*NOTE…this is for personal use only for the castings.  Retail sales involves a different method and/or equipment in harvesting.

I have used the following three methods in harvesting my tote bins before I changed over to using bigger beds and commercial type CFT’s (continuous flow through) bins.  Each one is dependent on how much time you want to spend harvesting the castings.

  1. Simple Transfer is to take the top third of your bin and place that in a newly prepared bin OR set this to the side to add back to the original bin after you have removed the castings. In doing this you will be adding back some of the beneficial microbes from your bin to help the worms adjust to the new bedding.

 

  1. Light Harvest Method involves placing the entire bins content on a flat surface under a light in a pile. Some do it as a cone or volcano shape to start with.  Scrape a layer off  until you see worms and then stop, the worms will dive down to escape the light.  Do this every 15 to 30 minutes until you have just a pile of worms.  DO NOT DO this in direct sunlight as the UV rays will harm/kill the microbes.  Indirect light works just as well or under a overhead light also.  *NOTE  The entire bin must be finished (no visible food or bedding particles) to do this unless you have a sifter to remove those particles first.

 

  1. Migration Method takes longer but is effective as well but you can’t use this method if your bin is a small tote OR is completely full. When the bin contents have been worked well and you can’t recognize any bedding or food pieces then push the entire contents into one end of the bin.  Add new bedding and food in the opposite corner and mix in a couple of handfuls of the finished section.  This process will take up to  3 weeks to complete.  If you want to make sure all the worms migrated over do the light harvest method on the remaining pile.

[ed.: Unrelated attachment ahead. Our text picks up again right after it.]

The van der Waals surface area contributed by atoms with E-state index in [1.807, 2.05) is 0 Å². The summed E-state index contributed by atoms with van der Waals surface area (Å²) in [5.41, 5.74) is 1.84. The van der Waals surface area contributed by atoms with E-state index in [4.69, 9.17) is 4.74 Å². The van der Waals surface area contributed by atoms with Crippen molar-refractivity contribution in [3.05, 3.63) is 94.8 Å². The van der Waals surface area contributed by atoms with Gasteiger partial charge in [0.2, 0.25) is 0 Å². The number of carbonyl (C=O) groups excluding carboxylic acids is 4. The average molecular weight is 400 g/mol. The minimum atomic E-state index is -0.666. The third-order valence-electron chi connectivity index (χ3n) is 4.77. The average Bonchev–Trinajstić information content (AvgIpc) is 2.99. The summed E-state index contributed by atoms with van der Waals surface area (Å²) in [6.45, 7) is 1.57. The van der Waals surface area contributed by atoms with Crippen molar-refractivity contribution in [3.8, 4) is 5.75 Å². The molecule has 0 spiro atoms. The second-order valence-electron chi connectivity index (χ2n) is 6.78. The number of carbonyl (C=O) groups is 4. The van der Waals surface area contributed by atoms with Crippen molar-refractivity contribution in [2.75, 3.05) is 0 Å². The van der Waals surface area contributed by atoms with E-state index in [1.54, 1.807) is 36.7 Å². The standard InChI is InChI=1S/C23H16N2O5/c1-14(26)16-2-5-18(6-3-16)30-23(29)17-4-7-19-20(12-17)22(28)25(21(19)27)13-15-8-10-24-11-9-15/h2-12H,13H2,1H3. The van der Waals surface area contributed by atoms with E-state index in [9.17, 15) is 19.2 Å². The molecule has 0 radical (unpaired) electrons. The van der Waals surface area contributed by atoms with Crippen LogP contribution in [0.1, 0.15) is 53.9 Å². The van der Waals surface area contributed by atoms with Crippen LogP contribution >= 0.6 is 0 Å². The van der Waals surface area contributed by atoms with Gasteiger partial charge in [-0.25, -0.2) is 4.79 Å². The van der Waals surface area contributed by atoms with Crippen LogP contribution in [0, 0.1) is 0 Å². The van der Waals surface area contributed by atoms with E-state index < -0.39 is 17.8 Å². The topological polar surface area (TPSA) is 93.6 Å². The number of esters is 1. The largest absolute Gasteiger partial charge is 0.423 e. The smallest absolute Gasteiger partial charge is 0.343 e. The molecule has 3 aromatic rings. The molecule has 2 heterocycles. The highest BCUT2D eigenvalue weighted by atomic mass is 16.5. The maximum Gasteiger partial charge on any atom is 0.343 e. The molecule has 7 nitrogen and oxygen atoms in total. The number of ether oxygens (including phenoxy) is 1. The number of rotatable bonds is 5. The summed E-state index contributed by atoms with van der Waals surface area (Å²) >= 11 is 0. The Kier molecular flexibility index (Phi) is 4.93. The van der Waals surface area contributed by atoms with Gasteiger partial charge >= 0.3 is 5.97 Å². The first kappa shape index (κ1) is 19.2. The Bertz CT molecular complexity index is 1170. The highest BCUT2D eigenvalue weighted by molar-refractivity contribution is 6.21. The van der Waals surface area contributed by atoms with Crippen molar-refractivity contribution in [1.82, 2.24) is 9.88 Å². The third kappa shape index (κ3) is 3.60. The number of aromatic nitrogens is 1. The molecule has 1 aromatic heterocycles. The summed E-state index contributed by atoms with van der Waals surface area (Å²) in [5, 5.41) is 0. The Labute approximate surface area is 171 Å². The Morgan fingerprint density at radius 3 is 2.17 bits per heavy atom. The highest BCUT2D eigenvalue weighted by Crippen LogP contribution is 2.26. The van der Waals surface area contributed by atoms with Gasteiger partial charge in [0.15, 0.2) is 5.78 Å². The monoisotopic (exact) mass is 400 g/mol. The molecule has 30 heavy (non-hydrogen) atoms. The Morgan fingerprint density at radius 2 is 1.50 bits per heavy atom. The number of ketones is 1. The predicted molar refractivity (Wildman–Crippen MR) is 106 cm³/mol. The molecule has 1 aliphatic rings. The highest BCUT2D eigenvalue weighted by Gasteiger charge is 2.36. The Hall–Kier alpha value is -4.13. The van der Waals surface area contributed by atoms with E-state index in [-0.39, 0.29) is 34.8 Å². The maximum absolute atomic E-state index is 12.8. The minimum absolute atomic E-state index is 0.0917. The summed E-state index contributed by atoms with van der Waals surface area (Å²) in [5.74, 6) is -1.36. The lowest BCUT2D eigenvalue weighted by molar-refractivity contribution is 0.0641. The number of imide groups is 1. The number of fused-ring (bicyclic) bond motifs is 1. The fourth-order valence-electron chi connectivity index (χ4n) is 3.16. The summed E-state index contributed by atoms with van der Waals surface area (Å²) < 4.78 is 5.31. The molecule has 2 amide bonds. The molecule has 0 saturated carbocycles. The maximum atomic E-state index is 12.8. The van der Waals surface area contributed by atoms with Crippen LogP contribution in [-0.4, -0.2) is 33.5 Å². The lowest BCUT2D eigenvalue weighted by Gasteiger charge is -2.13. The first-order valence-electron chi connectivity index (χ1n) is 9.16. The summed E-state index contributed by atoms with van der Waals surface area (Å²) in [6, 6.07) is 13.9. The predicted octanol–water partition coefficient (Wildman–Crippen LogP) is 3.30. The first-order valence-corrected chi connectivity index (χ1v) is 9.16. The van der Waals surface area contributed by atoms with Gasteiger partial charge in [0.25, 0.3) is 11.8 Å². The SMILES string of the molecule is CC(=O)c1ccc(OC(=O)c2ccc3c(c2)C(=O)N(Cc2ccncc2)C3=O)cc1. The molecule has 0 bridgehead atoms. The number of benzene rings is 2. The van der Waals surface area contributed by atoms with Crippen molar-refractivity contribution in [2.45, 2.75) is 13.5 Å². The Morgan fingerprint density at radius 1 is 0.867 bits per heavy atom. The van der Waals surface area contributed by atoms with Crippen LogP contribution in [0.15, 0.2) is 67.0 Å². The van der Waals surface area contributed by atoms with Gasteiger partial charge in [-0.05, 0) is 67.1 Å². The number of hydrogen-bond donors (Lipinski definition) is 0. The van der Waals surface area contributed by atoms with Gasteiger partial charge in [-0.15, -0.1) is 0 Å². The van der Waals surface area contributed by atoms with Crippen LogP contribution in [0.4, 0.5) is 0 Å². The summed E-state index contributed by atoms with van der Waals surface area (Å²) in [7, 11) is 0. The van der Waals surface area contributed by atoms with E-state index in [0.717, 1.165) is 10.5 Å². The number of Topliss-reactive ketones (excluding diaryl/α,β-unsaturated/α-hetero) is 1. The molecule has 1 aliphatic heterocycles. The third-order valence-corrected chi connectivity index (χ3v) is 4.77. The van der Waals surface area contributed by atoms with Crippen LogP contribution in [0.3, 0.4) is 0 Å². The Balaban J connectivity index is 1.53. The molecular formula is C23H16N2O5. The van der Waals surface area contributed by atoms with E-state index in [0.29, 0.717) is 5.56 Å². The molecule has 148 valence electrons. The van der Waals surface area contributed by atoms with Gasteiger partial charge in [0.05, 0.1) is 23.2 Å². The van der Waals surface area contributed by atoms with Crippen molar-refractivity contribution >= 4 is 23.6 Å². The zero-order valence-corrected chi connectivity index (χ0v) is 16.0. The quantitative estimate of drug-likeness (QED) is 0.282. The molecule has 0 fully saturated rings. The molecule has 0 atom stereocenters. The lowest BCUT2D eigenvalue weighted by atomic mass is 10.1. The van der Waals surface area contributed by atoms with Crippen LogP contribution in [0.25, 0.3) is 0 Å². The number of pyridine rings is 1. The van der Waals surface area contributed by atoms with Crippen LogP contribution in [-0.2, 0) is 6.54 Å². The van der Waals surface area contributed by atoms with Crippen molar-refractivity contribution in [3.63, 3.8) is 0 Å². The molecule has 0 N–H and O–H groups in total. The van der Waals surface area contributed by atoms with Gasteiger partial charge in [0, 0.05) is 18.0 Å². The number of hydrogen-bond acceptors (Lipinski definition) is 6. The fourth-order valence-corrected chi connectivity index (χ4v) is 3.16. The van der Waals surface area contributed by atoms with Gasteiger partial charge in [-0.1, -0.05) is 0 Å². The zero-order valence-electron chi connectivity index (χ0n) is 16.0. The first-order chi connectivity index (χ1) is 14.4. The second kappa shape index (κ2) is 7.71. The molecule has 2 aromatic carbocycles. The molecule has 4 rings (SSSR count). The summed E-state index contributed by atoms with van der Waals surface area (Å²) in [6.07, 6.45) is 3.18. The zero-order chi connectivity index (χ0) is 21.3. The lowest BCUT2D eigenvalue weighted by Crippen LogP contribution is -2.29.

Why have a worm bin?

flow through bins1
Having your own worm bin will help you to reduce the amount of garbage going into a landfill and also enable you to have some beautiful microbially enriched soil amendment for your garden or flowers.

There are many different types of worm bins. You can make your own from just about anything to start out with. A 5 gallon bucket will work just to see if you like worm farming, of course if using a 5 gallon bucket you will not need as many worms to start with. If you start small and see that you are enjoying taking care of your “herd” then by all means go bigger. Maybe your test will show you that this hobby is not for you. But, you will never know until you try.

The picture to the right shows two continuous flow through type bins (CFT). With these bins you feed on the top and harvest castings from the bottom. Usually there are no worms in the finished castings from the bottom.

What I feed my worms

I am asked this question a lot so here is a list of the different things I add to my worm bins:

In no particular order:

Rabbit manure

Shredded cardboard

Mulched leaves

Pulverized eggshells

Chipped/mulched tree limbs

Comfrey leaves

Select fruit and veggie scraps

Used coffee grounds

Used tea bags

Shredded newspaper (very little)

Azomite powder

Granite dust

Old shredded bills or financial information

Truth about worm castings

I have known for several years the truth about how powerful worm castings are in starting new seeds and also seeing the phenomenal growth in our garden each year.  The crop yields are also amazing!

Here is a new story (for me) on just how well castings work.  Our new next door neighbor was removing a beautiful forsythia bush that my husband and I have admired for 10 years.  I couldn’t resist…. so off I go and introduce myself and then ask for a couple of cuttings, he said take all I want.  I only wanted two as that would be plenty for me to see if they would come back.  Each section only had about two inches of root knot(?).

We dug two holes and in the bottom of each hole I added almost 2 cups of rough screened vermicompost (worm castings) then placed the plant in the hole.  Next I added about 3 cups of bagged topsoil then another cup of castings on top of that.  We then finished filling in with the clay/dirt mixture from the dug hole.